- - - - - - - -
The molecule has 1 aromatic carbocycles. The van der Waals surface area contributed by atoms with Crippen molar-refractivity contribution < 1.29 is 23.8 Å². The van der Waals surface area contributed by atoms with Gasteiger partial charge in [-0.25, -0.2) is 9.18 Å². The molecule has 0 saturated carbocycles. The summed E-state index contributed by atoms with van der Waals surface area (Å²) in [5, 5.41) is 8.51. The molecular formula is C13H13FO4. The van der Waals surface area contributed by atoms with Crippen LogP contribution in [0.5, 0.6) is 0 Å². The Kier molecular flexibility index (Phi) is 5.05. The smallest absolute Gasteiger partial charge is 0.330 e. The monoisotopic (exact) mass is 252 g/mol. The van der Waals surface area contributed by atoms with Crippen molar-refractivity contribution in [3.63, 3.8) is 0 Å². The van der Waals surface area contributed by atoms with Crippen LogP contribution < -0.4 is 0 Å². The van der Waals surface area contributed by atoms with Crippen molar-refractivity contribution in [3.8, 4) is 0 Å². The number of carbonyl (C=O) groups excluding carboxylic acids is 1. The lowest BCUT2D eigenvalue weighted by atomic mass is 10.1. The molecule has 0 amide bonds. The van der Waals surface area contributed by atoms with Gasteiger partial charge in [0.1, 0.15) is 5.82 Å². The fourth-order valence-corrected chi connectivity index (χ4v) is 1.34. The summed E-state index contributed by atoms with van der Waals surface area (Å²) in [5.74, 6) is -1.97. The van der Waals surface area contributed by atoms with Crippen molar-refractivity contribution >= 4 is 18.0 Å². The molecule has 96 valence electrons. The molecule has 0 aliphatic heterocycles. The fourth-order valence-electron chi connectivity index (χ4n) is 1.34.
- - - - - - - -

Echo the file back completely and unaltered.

The molecule has 1 aromatic carbocycles. The van der Waals surface area contributed by atoms with Crippen molar-refractivity contribution < 1.29 is 23.8 Å². The van der Waals surface area contributed by atoms with Gasteiger partial charge in [-0.25, -0.2) is 9.18 Å². The molecule has 0 saturated carbocycles. The summed E-state index contributed by atoms with van der Waals surface area (Å²) in [5, 5.41) is 8.51. The molecular formula is C13H13FO4. The van der Waals surface area contributed by atoms with Crippen LogP contribution in [0.5, 0.6) is 0 Å². The Kier molecular flexibility index (Phi) is 5.05. The smallest absolute Gasteiger partial charge is 0.330 e. The monoisotopic (exact) mass is 252 g/mol. The van der Waals surface area contributed by atoms with Crippen molar-refractivity contribution in [3.63, 3.8) is 0 Å². The van der Waals surface area contributed by atoms with Crippen LogP contribution < -0.4 is 0 Å². The van der Waals surface area contributed by atoms with Crippen molar-refractivity contribution in [3.8, 4) is 0 Å². The number of carbonyl (C=O) groups excluding carboxylic acids is 1. The lowest BCUT2D eigenvalue weighted by atomic mass is 10.1. The molecule has 0 amide bonds. The van der Waals surface area contributed by atoms with Gasteiger partial charge in [0.1, 0.15) is 5.82 Å². The fourth-order valence-corrected chi connectivity index (χ4v) is 1.34. The summed E-state index contributed by atoms with van der Waals surface area (Å²) in [5.74, 6) is -1.97. The van der Waals surface area contributed by atoms with Crippen molar-refractivity contribution >= 4 is 18.0 Å². The molecule has 96 valence electrons. The molecule has 0 aliphatic heterocycles. The fourth-order valence-electron chi connectivity index (χ4n) is 1.34.